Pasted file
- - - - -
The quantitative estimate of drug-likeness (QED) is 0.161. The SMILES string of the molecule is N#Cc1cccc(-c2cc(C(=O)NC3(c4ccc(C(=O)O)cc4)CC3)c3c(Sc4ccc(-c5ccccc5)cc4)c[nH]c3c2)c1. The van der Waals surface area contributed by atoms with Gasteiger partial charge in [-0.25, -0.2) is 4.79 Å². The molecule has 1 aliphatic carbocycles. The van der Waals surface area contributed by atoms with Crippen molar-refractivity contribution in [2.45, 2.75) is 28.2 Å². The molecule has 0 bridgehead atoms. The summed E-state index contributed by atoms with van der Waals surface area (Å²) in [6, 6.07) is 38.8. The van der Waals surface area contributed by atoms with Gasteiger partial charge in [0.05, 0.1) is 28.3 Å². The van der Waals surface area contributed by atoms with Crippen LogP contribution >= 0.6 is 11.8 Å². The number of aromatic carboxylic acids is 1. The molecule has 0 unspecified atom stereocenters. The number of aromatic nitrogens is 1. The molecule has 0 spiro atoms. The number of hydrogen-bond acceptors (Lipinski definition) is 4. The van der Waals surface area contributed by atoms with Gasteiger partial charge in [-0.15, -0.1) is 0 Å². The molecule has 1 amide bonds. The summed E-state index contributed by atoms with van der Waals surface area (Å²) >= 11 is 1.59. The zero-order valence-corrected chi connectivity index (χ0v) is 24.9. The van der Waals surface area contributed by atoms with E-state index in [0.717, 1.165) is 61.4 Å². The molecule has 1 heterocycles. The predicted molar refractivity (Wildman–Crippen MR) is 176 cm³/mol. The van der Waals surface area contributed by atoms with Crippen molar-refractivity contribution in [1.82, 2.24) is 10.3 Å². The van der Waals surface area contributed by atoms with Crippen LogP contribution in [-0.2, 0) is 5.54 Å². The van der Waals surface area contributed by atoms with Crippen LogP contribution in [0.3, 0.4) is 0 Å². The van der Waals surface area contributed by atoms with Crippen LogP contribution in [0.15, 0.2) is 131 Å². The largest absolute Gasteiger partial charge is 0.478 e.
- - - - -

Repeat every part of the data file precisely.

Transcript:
The quantitative estimate of drug-likeness (QED) is 0.161. The SMILES string of the molecule is N#Cc1cccc(-c2cc(C(=O)NC3(c4ccc(C(=O)O)cc4)CC3)c3c(Sc4ccc(-c5ccccc5)cc4)c[nH]c3c2)c1. The van der Waals surface area contributed by atoms with Gasteiger partial charge in [-0.25, -0.2) is 4.79 Å². The molecule has 1 aliphatic carbocycles. The van der Waals surface area contributed by atoms with Crippen molar-refractivity contribution in [2.45, 2.75) is 28.2 Å². The molecule has 0 bridgehead atoms. The summed E-state index contributed by atoms with van der Waals surface area (Å²) in [6, 6.07) is 38.8. The van der Waals surface area contributed by atoms with Gasteiger partial charge in [0.05, 0.1) is 28.3 Å². The van der Waals surface area contributed by atoms with Crippen LogP contribution >= 0.6 is 11.8 Å². The number of aromatic carboxylic acids is 1. The molecule has 0 unspecified atom stereocenters. The number of aromatic nitrogens is 1. The molecule has 0 spiro atoms. The number of hydrogen-bond acceptors (Lipinski definition) is 4. The van der Waals surface area contributed by atoms with Gasteiger partial charge in [-0.15, -0.1) is 0 Å². The molecule has 1 amide bonds. The summed E-state index contributed by atoms with van der Waals surface area (Å²) >= 11 is 1.59. The zero-order valence-corrected chi connectivity index (χ0v) is 24.9. The van der Waals surface area contributed by atoms with E-state index in [0.717, 1.165) is 61.4 Å². The molecule has 1 heterocycles. The predicted molar refractivity (Wildman–Crippen MR) is 176 cm³/mol. The van der Waals surface area contributed by atoms with Crippen molar-refractivity contribution in [1.82, 2.24) is 10.3 Å². The van der Waals surface area contributed by atoms with Crippen LogP contribution in [-0.2, 0) is 5.54 Å². The van der Waals surface area contributed by atoms with Crippen LogP contribution in [0.3, 0.4) is 0 Å². The van der Waals surface area contributed by atoms with Crippen LogP contribution in [0.15, 0.2) is 131 Å². The largest absolute Gasteiger partial charge is 0.478 e.